Last week I had the CUTEST patient. She was 86 years old. Lived in Florida full time but needed to dodge Hurricane Irma so her local to me family drove down and brought her back here. Unfortunately during her short stay, she developed CHF (congestive heart failure) and landed herself in the hospital.

Cue Dietitian.

Yes, even 86 year olds get my low sodium spiel. Especially if they’re as spry and active as their 66 year old counterparts (or even younger).

After all who feels good when you’re short of breath, weighing more than normal and your shoes are tight because you have sausage feet?

This darling patient assured me she lost her salt shaker years ago. “No seriously honey. I can’t find it and just decided not to replace it.” 

I hear this a lot from patients, not necessarily that they “for real” lost their salt shaker but they don’t add salt before they eat something. 

But did you know an estimated 10% or less of additional salt you consume comes from the salt shaker?

Most of it comes from the food you eat without thought. And we’re not just talking canned veggies, potato chips and frozen meals.

Here’s a brief list of some common salt licks we enjoy.

1. Reduced Sodium Soy Sauce

When something tells you on the front of the package that it’s REDUCED sodium, why we would actually look at the label to see what it is. It’s LESS. Which automatically means healthier. Right? How does 575mg for 1 TABLESPOON sound?

How many of those little packets do you open up when eating take out sushi? Perhaps this is why I dream of being stuck in the Sahara after a night out eating hibachi.

Oops! I completely forgot to remind you what the recommended sodium guidelines are per the latest 2015 edition of the US Dietary Allowance (USDA). For most, 2400mg Na (sodium) is way sufficient, however, if you have heart disease, high blood pressure, kidney issues are at risk for any other of these (say also have uncontrolled diabetes) than you only are allowed 1500mg Na. And when 1 tablespoon of the real deal soy sauce provides over 900mg, well obviously that ain’t much.

2. Cottage Cheese

Think you’re doing great eating what seems like the weight loss diet staple of cottage cheese and fruit? Think again. A mere ½ cup provides 450mg and it doesn’t matter whether those cows are shoved into tiny pens or out there roaming the Wild West. In fact most dairy products particularly cheese also provide a heavy dose of salt and fat.. but you knew that. Even a wedge of Laughing Cow Light Swiss has 180mg Na. That’s one wedge!! And let’s fess up, are you really smearing that on salt free crackers?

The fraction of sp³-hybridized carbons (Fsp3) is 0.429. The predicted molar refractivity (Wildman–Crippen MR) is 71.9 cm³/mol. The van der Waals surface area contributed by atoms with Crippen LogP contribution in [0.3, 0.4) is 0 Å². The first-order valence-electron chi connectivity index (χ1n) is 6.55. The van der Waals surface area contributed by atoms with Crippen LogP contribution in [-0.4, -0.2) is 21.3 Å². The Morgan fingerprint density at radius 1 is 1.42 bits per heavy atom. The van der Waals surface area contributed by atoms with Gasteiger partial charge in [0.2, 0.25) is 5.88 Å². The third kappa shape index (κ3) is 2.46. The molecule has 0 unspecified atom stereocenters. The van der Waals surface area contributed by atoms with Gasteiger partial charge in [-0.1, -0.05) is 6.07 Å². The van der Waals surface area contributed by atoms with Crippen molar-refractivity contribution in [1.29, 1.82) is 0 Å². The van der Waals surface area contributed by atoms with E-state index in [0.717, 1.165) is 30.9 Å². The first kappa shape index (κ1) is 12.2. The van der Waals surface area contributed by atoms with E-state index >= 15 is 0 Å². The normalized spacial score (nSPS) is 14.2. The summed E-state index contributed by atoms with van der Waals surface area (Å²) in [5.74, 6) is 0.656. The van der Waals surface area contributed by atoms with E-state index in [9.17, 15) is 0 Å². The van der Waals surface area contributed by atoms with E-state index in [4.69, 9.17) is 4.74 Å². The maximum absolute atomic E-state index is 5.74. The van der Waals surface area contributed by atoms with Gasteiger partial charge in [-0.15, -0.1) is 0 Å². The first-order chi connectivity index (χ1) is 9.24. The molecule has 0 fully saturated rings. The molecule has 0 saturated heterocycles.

3. Bread Crumbs

Did you ever feel like you were on your A Game making homemade chicken fingers for the kids? I have! My favorite recipe was to coat the tenders first in plain yogurt w/ a hint of Dijon mustard then coat the crap out of them with bread crumbs. Then I read the nutrition label. (See even as I dietitian, I don’t read EVERY label!). But I about lost it when I triple read that ¼ cup provided 450mg of sodium!! ¼ cup doesn’t go very far at all, especially in the world of homemade nuggets. And this was for the PLAIN!! I then too was quite offended that there was both high fructose corn syrup AND hydrogenated oils in my should have been simple bread crumb ingredient list.

I have noticed that Panko bread crumbs are free of both HFCS and trans fat (ie hydrogenated oils), however, don’t think that you’re free of checking the rest of the nutrition label. The Private Selection Italian Panko Crumbs with its fancy box take the cake with… drum roll please: 1230mg of sodium for ½ cup (which is more the typical serving size for homemade chicken fingers). OUCH!!!  

4. Chicken

This is where you have to just look because not all chickens are the same. Whether it’s boneless skinless chicken breast or the staple on a busy night grab and go rotisserie chicken, the sodium levels are going to very significantly. Below is a chicken from Wegmans, by far my favorite grocery store I miss tremendously from my home town. 3oz of this bad boy will set you back 450mg. The BBQ 520mg and the plain 280mg. But are you really going to stick to 3oz?? As Frank the Tank says in Old School “It tastes so good when it touches my lips”. Ok he was referring to beer but still….

5. Spaghetti Sauce

Like chicken, not all sauces are the same and label reading is a MUST!. A jar of Classico has 480mg per 1/2 cup (again mere pit-tens of a serving size, at least for me. I LIKE SAUCE!). However when I lived closer, I do recall Trader Joe’s carried a Marinara if I’m not mistaken to have only 35mg. Clearly a HUGE difference. However, I also remember this sauce not tasting all that jazzy. BUT then again adding more oregano, garlic, basil of the fresh or dried kind is sodium free and can go a long way in the happy taste bud category.

I’m curious, do you look at sodium content? What’s been your biggest sodium shocker? Comment on my KimLeneghan facebook page. I’d love to hear from you.

Oh and my cute as a button patient asked me about her Bloody Mary’s. She wasn’t keen on switching it up to a low sodium V8 but decided Manhattans were to be her new favorite cocktail. She got this Dietitians stamp of approval! Small changes at a time.